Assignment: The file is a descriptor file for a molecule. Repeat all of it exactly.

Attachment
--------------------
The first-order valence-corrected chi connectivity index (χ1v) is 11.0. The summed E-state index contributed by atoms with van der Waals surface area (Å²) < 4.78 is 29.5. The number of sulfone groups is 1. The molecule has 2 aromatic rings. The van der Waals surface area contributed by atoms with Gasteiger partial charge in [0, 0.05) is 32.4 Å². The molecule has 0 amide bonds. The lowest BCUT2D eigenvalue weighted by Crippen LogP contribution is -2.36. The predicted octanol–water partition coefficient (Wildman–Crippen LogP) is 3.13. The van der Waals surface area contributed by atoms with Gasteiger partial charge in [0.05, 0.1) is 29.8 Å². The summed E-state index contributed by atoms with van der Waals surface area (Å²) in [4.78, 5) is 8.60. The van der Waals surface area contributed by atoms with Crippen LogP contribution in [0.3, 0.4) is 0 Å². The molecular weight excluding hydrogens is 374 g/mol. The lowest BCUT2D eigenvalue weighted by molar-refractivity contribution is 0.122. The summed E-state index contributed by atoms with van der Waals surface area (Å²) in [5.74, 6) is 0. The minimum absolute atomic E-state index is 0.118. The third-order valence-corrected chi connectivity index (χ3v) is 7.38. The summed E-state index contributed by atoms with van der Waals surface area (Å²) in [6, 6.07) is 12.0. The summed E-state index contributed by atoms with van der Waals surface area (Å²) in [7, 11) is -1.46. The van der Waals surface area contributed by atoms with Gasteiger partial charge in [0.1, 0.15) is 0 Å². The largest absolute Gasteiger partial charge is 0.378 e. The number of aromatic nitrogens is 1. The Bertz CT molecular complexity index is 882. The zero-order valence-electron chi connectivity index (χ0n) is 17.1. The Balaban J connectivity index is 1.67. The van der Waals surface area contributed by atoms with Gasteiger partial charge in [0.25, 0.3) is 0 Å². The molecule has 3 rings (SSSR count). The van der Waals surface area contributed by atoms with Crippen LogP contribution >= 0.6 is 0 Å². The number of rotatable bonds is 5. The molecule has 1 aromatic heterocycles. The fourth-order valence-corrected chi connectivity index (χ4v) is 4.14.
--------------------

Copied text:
The first-order valence-corrected chi connectivity index (χ1v) is 11.0. The summed E-state index contributed by atoms with van der Waals surface area (Å²) < 4.78 is 29.5. The number of sulfone groups is 1. The molecule has 2 aromatic rings. The van der Waals surface area contributed by atoms with Gasteiger partial charge in [0, 0.05) is 32.4 Å². The molecule has 0 amide bonds. The lowest BCUT2D eigenvalue weighted by Crippen LogP contribution is -2.36. The predicted octanol–water partition coefficient (Wildman–Crippen LogP) is 3.13. The van der Waals surface area contributed by atoms with Gasteiger partial charge in [0.05, 0.1) is 29.8 Å². The summed E-state index contributed by atoms with van der Waals surface area (Å²) in [4.78, 5) is 8.60. The van der Waals surface area contributed by atoms with Crippen LogP contribution in [0.3, 0.4) is 0 Å². The molecular weight excluding hydrogens is 374 g/mol. The lowest BCUT2D eigenvalue weighted by molar-refractivity contribution is 0.122. The summed E-state index contributed by atoms with van der Waals surface area (Å²) in [5.74, 6) is 0. The minimum absolute atomic E-state index is 0.118. The third-order valence-corrected chi connectivity index (χ3v) is 7.38. The summed E-state index contributed by atoms with van der Waals surface area (Å²) in [6, 6.07) is 12.0. The summed E-state index contributed by atoms with van der Waals surface area (Å²) in [7, 11) is -1.46. The van der Waals surface area contributed by atoms with Gasteiger partial charge in [0.1, 0.15) is 0 Å². The largest absolute Gasteiger partial charge is 0.378 e. The number of aromatic nitrogens is 1. The Bertz CT molecular complexity index is 882. The zero-order valence-electron chi connectivity index (χ0n) is 17.1. The Balaban J connectivity index is 1.67. The van der Waals surface area contributed by atoms with Gasteiger partial charge in [0.25, 0.3) is 0 Å². The molecule has 3 rings (SSSR count). The van der Waals surface area contributed by atoms with Crippen LogP contribution >= 0.6 is 0 Å². The number of rotatable bonds is 5. The molecule has 1 aromatic heterocycles. The fourth-order valence-corrected chi connectivity index (χ4v) is 4.14.